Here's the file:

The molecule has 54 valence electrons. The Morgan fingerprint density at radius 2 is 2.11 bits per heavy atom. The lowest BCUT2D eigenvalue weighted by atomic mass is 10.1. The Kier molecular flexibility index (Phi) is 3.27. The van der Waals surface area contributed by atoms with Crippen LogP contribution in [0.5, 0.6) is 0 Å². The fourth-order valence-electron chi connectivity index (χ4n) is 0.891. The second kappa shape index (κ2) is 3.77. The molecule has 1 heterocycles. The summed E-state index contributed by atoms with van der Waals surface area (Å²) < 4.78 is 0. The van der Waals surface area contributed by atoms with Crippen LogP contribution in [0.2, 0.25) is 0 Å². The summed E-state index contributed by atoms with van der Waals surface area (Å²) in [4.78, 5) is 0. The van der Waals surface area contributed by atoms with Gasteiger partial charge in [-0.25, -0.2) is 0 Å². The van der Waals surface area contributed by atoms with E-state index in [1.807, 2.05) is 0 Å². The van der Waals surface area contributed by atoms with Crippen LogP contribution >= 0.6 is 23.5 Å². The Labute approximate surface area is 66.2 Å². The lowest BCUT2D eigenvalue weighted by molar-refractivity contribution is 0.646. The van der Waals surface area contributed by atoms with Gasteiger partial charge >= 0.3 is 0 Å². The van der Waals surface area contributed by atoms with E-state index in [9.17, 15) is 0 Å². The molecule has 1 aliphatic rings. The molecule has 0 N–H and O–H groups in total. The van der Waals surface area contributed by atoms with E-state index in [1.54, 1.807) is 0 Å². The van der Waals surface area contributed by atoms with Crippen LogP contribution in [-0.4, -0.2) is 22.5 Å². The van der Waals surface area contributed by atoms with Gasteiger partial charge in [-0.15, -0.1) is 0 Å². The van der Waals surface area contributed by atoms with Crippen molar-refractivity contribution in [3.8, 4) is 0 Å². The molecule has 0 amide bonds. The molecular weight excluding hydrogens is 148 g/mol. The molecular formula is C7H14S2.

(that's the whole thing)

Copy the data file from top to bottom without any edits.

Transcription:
The molecule has 54 valence electrons. The Morgan fingerprint density at radius 2 is 2.11 bits per heavy atom. The lowest BCUT2D eigenvalue weighted by atomic mass is 10.1. The Kier molecular flexibility index (Phi) is 3.27. The van der Waals surface area contributed by atoms with Crippen LogP contribution in [0.5, 0.6) is 0 Å². The fourth-order valence-electron chi connectivity index (χ4n) is 0.891. The second kappa shape index (κ2) is 3.77. The molecule has 1 heterocycles. The summed E-state index contributed by atoms with van der Waals surface area (Å²) < 4.78 is 0. The van der Waals surface area contributed by atoms with Crippen LogP contribution in [0.2, 0.25) is 0 Å². The summed E-state index contributed by atoms with van der Waals surface area (Å²) in [4.78, 5) is 0. The van der Waals surface area contributed by atoms with Gasteiger partial charge in [-0.25, -0.2) is 0 Å². The van der Waals surface area contributed by atoms with E-state index in [1.807, 2.05) is 0 Å². The van der Waals surface area contributed by atoms with Crippen LogP contribution >= 0.6 is 23.5 Å². The Labute approximate surface area is 66.2 Å². The lowest BCUT2D eigenvalue weighted by molar-refractivity contribution is 0.646. The van der Waals surface area contributed by atoms with Gasteiger partial charge >= 0.3 is 0 Å². The van der Waals surface area contributed by atoms with E-state index in [9.17, 15) is 0 Å². The molecule has 1 aliphatic rings. The molecule has 0 N–H and O–H groups in total. The van der Waals surface area contributed by atoms with E-state index in [1.54, 1.807) is 0 Å². The van der Waals surface area contributed by atoms with Crippen LogP contribution in [-0.4, -0.2) is 22.5 Å². The van der Waals surface area contributed by atoms with Gasteiger partial charge in [-0.15, -0.1) is 0 Å². The van der Waals surface area contributed by atoms with Crippen molar-refractivity contribution in [3.8, 4) is 0 Å². The molecule has 0 amide bonds. The molecular weight excluding hydrogens is 148 g/mol. The molecular formula is C7H14S2.